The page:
The Rough Collie dog breed is a native of Scotland, mostly of the Highland regions but also bred in the Scottish Lowlands and northern England, where she was used primarily as a herding dog.
There are TOP 10 interesting facts about Collie.
An interesting fact about Collies is that they originated in Scotland approximately three hundred and fifty years ago. Back then they were mostly used for herding animals. Today they are still used by some farmers for herding as well as being beloved household pets.
Another great fact about Collies is that they have plenty of energy! Therefore, they need to be exercised daily. Also, because of this boundless energy Collies don’t do well living in apartments. They a really need a home with a big backyard so they can run around.
When full-grown, rough collies range from 22 to 26 inches tall at the shoulder, weighing between 50 to 75 pounds. Males are larger than females. According to the American Kennel Club, "The well-fitting, proper-textured coat is the crowning glory of the rough variety of collie." Except for on the legs and head, the coat is thick and full. It's a double coat, with a straight, rather hard outer coat and a softer, abundant undercoat. The collie's mane and neck is especially furry. The tail is very hairy, as are the hips.
The American Kennel Club recognizes four colors for registered rough-coated collies. These are sable and white -- the "Lassie" shades -- consisting of various shades of gold to dark brown; tri-color, mostly black with white and tan; predominately white; and blue merle. This last color is black or gray with a marbled look. The genes of "Old Cockie," born in 1867, stamped the rough-coated collie type as well as introducing the now-classic sable coat. Before Old Cockie, most collies were black and white; black, white and tan and blue merles.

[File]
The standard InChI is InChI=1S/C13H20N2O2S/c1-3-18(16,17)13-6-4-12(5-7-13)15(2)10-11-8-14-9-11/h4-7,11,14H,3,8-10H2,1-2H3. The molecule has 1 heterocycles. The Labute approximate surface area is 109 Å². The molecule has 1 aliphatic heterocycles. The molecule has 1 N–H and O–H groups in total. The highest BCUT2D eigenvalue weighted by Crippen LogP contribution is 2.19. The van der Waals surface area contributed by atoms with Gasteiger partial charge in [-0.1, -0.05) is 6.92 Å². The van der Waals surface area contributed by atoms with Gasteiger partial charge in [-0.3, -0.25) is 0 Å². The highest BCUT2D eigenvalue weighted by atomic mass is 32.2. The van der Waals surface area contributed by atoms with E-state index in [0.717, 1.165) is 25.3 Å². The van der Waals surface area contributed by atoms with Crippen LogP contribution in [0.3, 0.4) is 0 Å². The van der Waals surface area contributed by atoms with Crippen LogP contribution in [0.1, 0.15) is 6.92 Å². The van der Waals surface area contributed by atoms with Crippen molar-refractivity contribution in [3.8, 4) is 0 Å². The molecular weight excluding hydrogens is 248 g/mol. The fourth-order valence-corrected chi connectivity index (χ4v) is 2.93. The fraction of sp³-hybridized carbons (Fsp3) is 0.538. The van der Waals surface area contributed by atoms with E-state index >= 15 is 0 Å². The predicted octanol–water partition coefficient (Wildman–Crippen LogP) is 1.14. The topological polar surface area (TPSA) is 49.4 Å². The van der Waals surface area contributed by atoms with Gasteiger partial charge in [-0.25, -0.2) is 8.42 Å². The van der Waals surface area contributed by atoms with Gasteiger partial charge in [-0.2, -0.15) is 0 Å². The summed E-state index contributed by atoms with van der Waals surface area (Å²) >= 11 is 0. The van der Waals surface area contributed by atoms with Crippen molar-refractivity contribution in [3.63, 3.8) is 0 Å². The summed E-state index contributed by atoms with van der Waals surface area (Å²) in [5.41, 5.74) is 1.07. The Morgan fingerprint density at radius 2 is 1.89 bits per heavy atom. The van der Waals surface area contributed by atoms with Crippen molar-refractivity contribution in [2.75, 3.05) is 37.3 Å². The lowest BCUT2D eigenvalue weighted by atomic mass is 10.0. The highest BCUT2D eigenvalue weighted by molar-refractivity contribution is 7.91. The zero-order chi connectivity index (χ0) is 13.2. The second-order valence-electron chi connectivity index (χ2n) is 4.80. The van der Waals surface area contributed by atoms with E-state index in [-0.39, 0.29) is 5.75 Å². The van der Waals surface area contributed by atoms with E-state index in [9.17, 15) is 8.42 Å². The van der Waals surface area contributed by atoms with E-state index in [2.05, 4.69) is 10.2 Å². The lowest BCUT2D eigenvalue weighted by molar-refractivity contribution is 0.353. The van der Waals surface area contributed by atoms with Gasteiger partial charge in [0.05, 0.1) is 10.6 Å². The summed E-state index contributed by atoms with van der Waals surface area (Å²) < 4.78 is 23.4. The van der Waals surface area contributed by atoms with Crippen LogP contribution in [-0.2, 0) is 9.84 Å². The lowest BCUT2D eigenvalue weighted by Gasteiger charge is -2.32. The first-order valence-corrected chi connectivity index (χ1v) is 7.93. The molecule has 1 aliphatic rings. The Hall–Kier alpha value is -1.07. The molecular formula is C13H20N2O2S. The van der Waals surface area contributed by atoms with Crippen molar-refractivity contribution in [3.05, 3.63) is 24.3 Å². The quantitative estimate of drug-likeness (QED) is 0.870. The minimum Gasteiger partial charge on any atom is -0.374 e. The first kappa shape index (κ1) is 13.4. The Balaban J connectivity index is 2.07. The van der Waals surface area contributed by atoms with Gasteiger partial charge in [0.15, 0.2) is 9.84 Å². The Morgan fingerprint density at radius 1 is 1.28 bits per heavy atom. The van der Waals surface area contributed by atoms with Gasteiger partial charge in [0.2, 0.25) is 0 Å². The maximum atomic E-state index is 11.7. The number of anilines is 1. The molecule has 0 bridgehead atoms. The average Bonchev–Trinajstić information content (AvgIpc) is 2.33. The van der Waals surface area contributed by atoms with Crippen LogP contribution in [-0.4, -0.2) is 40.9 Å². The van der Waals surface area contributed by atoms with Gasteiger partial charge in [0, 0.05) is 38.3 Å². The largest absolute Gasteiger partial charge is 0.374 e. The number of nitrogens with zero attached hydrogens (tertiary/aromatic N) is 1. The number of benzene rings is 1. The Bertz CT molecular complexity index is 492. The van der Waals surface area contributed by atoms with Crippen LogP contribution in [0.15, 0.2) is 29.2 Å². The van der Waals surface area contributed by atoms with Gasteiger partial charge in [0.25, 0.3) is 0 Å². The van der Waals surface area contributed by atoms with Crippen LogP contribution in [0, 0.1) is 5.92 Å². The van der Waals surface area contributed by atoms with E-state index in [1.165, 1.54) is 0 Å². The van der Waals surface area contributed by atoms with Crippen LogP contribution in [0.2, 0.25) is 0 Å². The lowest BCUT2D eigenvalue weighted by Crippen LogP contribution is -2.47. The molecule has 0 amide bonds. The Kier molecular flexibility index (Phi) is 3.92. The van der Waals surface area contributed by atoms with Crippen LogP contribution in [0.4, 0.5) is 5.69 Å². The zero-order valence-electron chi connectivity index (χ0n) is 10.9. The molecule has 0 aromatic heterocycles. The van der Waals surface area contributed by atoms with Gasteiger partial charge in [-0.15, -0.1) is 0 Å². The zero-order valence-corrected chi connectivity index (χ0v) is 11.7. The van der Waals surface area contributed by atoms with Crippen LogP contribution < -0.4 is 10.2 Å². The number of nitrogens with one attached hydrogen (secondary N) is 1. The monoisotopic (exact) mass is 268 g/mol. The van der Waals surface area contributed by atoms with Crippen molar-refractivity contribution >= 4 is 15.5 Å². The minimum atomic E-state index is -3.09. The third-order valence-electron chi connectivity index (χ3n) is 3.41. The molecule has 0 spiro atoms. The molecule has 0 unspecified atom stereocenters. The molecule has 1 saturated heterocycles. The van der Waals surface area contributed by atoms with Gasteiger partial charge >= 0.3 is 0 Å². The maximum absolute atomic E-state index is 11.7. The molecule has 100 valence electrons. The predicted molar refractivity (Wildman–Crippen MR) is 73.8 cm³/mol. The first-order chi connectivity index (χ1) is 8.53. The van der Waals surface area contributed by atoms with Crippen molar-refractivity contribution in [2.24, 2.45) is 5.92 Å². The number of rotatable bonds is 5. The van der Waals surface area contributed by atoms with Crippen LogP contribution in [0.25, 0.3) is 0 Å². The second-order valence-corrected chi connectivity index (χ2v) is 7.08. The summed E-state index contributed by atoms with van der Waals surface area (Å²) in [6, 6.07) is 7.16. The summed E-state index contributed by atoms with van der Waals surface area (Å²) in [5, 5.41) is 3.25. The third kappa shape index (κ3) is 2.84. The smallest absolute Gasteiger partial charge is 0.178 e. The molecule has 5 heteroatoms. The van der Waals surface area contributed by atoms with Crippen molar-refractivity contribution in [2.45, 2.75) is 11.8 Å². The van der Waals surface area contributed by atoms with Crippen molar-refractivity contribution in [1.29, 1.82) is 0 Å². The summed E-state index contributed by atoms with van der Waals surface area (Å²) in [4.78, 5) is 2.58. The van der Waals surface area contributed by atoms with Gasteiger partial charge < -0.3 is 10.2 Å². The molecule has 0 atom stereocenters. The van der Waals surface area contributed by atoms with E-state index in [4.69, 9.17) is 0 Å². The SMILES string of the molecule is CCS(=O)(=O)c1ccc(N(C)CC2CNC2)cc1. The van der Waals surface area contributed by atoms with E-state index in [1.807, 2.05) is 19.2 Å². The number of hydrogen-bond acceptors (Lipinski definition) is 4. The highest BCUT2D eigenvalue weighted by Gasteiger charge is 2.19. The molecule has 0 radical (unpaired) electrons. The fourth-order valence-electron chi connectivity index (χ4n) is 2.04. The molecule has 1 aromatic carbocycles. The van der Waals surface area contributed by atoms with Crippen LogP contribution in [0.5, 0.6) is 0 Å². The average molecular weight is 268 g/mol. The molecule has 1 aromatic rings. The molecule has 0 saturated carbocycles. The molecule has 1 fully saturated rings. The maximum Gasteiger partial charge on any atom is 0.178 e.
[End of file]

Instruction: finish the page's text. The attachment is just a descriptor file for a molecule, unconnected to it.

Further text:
5) Family Member
Collies love attention from their owners and love being around people. Therefore, before you add a Collie to your family, you firstly need to make sure you will have enough time to spend with them.
Collies are athletic, smart and easy to train. However, they're sensitive, according to the CCA, so don't scold them harshly or yell at them when they've done something wrong. A firm tone of voice is all that's necessary to get your point across. Collies make good family dogs. They tend to love all members of the family equally, unlike some other breeds who clearly choose a favorite.
7) Around Kids
Collies love children and love playing with them. They develop a great bond with all family members. They are generally not a one-person dog and can be protective of everyone in the family. Collies consider everyone to be their best friend!
8) Collie Lassie
Lassie was a member of the Collie family, a Rough Collie, and he made the breed extremely popular and well known.
Many collies carry a gene rendering them sensitive to the common canine heartworm preventative ivermectin. Your vet can prescribe other types of heartworm preventative medication to keep your dog safe from these dreaded parasites while not causing a reaction. Collies are also prone to several hereditary eye diseases, including progressive retinal atrophy, which eventually renders the dog blind.
If you or any family members are allergic to dogs, don't buy a rough-coated collie. Not only does the collie blow out its coat each spring and fall, it sheds year-round. Brush your rough-coated collie every day to minimize the amount of hair that ends up on the rugs and furniture. It also keeps collies from developing doggie odor. When the coat blows, you can actually pull large amounts of hair right off the dog.